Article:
Scientific Study of Personality
January 14, 2013
Dr. Tera Duncan
There have been many theories that seek to define and explain personality. Some theories look at the different aspects of personality while others may put the emphasis on the traits that make up a personality. Is there one universal definition that is used among psychologists that can explain personality? There are many methods that researchers use to study personality. Among those methods, three of the most commonly used methods; case studies, correlational designs, and experimental designs or true experiments will be discussed in this paper. The questions that will be answered involve how these methods differ, the kind of information that each method provides, and the advantages and disadvantages of each of the methods. How Psychologists Define Personality
Psychologists define personality in different ways. Some think that an individual's personality is made up from individual patterns of thoughts, feelings, and behaviors and that a combination of all of those factors is what makes each person unique. As we interact with all sorts of people throughout the day, we do what psychologists do as well on a daily basis – we describe and judge the traits and behaviors that make up the personalities of those same people that we meet. The biggest difference between what we, as individuals do and what psychologists do has to do with focus. While we tend to focus on the specific traits of an individual, psychologists are more interested in conceptual ideas that can apply to everyone. In other words, personality assessment for a psychologist involves generalizations that create groupings (Feist & Feist, 2009). Psychologists agree that personality is something that is inherent within an individual and which remains consistent throughout his or her lifetime. With that understanding, psychologists strive towards understanding what makes one person unique from...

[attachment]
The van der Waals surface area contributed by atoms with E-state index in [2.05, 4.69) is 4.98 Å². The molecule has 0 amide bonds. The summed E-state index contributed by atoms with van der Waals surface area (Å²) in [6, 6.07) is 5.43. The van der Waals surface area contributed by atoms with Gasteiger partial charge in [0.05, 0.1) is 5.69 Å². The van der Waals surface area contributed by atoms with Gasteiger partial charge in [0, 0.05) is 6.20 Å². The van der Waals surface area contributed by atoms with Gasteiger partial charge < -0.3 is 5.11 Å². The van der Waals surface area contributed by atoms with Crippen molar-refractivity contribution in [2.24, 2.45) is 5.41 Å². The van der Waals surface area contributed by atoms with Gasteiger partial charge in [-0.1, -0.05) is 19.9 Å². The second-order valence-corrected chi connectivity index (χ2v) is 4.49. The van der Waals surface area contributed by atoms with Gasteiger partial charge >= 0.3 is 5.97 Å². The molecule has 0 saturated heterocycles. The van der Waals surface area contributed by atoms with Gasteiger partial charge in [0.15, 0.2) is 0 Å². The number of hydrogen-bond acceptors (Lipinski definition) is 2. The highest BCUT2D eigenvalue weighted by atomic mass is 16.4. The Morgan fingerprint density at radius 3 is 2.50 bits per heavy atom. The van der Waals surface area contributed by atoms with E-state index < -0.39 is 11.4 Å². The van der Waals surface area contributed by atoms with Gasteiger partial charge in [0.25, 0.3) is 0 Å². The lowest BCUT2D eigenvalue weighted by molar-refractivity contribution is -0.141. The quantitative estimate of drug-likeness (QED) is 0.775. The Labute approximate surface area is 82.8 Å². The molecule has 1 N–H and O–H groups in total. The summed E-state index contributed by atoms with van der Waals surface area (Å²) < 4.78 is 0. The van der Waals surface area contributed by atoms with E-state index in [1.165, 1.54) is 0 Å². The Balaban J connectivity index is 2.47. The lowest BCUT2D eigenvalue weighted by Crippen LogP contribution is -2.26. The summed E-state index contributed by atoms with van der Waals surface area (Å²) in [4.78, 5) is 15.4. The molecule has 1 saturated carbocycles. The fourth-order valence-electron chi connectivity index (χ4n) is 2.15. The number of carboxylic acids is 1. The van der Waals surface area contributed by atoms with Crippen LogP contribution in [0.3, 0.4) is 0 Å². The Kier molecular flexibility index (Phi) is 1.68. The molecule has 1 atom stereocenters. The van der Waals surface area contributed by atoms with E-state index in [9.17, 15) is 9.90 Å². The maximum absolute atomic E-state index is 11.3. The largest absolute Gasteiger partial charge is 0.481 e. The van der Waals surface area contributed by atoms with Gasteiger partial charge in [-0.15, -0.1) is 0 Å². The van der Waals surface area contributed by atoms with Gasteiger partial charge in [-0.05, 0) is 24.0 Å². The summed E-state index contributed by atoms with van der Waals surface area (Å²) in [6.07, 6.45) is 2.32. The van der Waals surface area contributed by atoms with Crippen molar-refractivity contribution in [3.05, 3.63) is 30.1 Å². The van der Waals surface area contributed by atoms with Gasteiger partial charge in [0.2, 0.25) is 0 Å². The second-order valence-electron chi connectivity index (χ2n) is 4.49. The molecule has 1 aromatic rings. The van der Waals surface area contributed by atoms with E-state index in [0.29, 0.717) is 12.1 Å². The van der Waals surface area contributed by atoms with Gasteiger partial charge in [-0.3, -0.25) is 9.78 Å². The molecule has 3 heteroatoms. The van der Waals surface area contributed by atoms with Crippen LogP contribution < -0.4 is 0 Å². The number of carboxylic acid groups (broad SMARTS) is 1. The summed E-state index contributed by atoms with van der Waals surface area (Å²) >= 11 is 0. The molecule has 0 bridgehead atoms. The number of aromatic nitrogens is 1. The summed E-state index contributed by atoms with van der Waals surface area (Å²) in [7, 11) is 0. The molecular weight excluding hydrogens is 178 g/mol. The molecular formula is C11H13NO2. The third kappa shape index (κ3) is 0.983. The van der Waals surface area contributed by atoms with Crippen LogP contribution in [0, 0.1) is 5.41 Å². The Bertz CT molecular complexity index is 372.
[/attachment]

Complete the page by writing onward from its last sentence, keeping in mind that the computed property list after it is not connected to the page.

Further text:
References: AllPsych Online. (2011). Research Methods. Retrieved February 28, 2013 from: http://allpsych.com/researchmethods/trueexperimentaldesign.html
Feist, J and Feist, G (2009). Theories of Personality (7th ed.). Retrieved from the University of Phoenix eBook Collection database on February 28, 2013.
Lanthier, Elizabeth. (2002). Case Study. Retrieved February 28, 2013 from: http://www.nvcc.edu/home/elanthier/methods/case-study.htm
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